Brexit deal must protect the rights of one million Poles in Britain, PM warned

Theresa May met her Polish counterpart, Beata Szydlo, at Number 10 to discuss Britain's imminent departure from the European Union

Rob Merrick@Rob_Merrick
Monday 28 November 2016 17:59
British Prime Minister Theresa May and Polish Prime Minister Beata Szydlo
British Prime Minister Theresa May and Polish Prime Minister Beata Szydlo

The rights of Polish citizens in Britain will be the “most important matter” for its government in the Brexit talks, Theresa May has warned, as she confirmed plans to deploy British troops to Poland.

Beata Szydlo, Poland’s Prime Minister, stressed the need to maintain “guarantees” for up to one million Poles in this country following talks in Downing Street. Ms May has refused to confirm their rights, insisting that the Government must not “reveal its hand” ahead of the Brexit negotiations, which will begin when she triggers Article 50 next year.

That has prompted accusations that they are being used as ‘bargaining chips’ in the EU exit talks – after Trade Secretary Liam Fox described them as “one of our main cards”.

Ms Szydlo added: “The most important matter from our point of view is that guarantees are maintained for Polish citizens that live and work in the United Kingdom.” However, the Polish Prime Minister backed Ms May’s argument that there must be “reciprocity” – that the rights of British citizens in other EU countries must also be confirmed.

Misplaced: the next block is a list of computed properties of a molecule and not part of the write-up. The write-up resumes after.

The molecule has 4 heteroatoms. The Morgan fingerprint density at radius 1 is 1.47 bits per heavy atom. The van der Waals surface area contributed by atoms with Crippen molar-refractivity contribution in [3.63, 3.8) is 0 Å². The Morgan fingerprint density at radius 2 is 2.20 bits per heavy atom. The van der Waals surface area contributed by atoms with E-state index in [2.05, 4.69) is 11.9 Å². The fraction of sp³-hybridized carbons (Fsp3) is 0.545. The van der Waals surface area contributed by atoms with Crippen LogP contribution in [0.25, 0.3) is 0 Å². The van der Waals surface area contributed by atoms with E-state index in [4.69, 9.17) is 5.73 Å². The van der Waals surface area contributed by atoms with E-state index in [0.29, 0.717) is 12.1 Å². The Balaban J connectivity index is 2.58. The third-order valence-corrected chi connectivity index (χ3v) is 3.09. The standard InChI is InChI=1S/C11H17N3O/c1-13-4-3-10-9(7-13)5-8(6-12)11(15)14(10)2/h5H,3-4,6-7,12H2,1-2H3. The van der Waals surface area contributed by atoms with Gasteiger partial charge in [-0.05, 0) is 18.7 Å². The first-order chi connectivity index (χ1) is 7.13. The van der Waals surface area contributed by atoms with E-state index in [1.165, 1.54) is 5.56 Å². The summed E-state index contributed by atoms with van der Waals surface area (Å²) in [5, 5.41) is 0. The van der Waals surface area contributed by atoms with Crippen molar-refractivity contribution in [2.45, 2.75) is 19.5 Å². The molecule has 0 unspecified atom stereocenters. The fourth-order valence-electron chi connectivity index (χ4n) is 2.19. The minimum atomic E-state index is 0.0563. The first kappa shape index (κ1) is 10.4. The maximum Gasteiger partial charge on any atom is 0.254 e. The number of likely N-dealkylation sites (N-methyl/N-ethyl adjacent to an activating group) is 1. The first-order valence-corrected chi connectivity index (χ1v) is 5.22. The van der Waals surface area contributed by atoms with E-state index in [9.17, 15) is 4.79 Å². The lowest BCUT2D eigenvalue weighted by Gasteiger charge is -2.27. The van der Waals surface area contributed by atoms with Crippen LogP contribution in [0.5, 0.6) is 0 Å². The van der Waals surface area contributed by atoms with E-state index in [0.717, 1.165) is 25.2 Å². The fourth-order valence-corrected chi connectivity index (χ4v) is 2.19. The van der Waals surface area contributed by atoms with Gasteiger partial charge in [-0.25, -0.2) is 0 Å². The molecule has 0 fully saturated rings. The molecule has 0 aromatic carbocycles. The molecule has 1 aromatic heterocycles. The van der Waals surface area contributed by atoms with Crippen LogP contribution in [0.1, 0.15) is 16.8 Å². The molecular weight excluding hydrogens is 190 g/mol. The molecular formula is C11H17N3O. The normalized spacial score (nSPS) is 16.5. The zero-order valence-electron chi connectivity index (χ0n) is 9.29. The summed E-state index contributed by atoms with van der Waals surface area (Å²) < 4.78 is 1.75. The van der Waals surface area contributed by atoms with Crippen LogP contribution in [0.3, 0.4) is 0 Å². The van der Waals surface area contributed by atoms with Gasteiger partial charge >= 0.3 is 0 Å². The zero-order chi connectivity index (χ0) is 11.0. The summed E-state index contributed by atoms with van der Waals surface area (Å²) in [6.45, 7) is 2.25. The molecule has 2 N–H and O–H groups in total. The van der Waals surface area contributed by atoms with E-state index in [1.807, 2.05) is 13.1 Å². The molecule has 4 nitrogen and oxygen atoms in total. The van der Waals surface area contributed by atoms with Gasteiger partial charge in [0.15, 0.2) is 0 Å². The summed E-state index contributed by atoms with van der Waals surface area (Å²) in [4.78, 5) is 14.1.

Ms May stressed how both the UK and Poland remained committed to continuing sanctions against Russia until it abides by the Minsk peace deal in Ukraine. And she announced plans for a bilateral defence treaty – part of efforts to cement defence links with Poland, as uncertainty over Brexit continues.

However, the British Prime Minister dodged a question about whether Britain would attempt to use its military muscle to try to secure a better Brexit deal with Poland.

Earlier, Defence Secretary Michael Fallon said such a move would be “a little cynical”, insisting there were mutual benefits for countries such as Poland. Sir Michael said: “This is a glimpse of the future, of how we will be deepening our country-to-country relationships with key partners in Europe.

“Right across the board, on exports, on trade, on research, and also on defence and security.” He added: “We are the leading European player in Nato, we are a major export market for the Poles themselves – in fact, Britain is Poland’s third largest export market.”

At the press conference, Ms May sought to squash newspaper claims that she is losing sleep over Brexit, saying: “I think there has been a little bit of over-interpretation about sleepless Brexit nights, I have to say.”

Ms Szydlo said, “Brexit will be an interesting experience for all the member states, but that’s in the future,” insisting talks could not begin until the Article 50 notice was triggered next year.

Ms May’s official spokeswoman was forced to retract a suggestion that intelligence-sharing could form part of Brexit negotiations with the EU.

Number 10 clarified that information was shared by security services on the basis of bilateral agreements between countries, so could not form part of the Brexit negotiations.

But the sharing of data through Europol, the EU law enforcement body that handles criminal intelligence, would be part of the talks.

The two leaders confirmed the deployment of 150 British troops to Poland as part of the Nato measures to provide support for the country amid concerns about Russian military activities.

Soldiers from the Light Dragoons regiment in Catterick, as well as a number of armoured vehicles, will be stationed in north-east Poland, close to the border with the Russian enclave Kaliningrad, in April 2017.

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